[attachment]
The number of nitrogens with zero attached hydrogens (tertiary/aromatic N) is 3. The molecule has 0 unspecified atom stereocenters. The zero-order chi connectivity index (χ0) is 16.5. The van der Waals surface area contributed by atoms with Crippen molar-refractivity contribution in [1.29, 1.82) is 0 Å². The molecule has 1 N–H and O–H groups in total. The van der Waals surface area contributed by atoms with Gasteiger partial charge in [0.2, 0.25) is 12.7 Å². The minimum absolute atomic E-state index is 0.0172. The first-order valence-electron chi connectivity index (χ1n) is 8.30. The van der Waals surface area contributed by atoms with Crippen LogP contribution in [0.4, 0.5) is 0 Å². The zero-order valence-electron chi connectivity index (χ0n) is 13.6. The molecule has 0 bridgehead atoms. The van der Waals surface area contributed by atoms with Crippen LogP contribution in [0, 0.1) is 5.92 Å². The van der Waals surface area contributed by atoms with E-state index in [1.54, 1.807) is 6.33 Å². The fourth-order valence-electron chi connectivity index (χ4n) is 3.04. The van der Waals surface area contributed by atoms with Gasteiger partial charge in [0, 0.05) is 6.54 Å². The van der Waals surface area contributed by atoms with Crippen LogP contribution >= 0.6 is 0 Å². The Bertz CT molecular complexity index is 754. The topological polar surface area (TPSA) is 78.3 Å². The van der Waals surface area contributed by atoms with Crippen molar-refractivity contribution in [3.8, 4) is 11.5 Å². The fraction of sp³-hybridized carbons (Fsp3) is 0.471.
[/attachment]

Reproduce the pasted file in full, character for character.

The number of nitrogens with zero attached hydrogens (tertiary/aromatic N) is 3. The molecule has 0 unspecified atom stereocenters. The zero-order chi connectivity index (χ0) is 16.5. The van der Waals surface area contributed by atoms with Crippen molar-refractivity contribution in [1.29, 1.82) is 0 Å². The molecule has 1 N–H and O–H groups in total. The van der Waals surface area contributed by atoms with Gasteiger partial charge in [0.2, 0.25) is 12.7 Å². The minimum absolute atomic E-state index is 0.0172. The first-order valence-electron chi connectivity index (χ1n) is 8.30. The van der Waals surface area contributed by atoms with Crippen LogP contribution in [0.4, 0.5) is 0 Å². The zero-order valence-electron chi connectivity index (χ0n) is 13.6. The molecule has 0 bridgehead atoms. The van der Waals surface area contributed by atoms with Crippen LogP contribution in [0, 0.1) is 5.92 Å². The van der Waals surface area contributed by atoms with E-state index in [1.54, 1.807) is 6.33 Å². The fourth-order valence-electron chi connectivity index (χ4n) is 3.04. The van der Waals surface area contributed by atoms with Gasteiger partial charge in [0, 0.05) is 6.54 Å². The van der Waals surface area contributed by atoms with Crippen LogP contribution >= 0.6 is 0 Å². The Bertz CT molecular complexity index is 754. The topological polar surface area (TPSA) is 78.3 Å². The van der Waals surface area contributed by atoms with Crippen molar-refractivity contribution in [3.8, 4) is 11.5 Å². The fraction of sp³-hybridized carbons (Fsp3) is 0.471.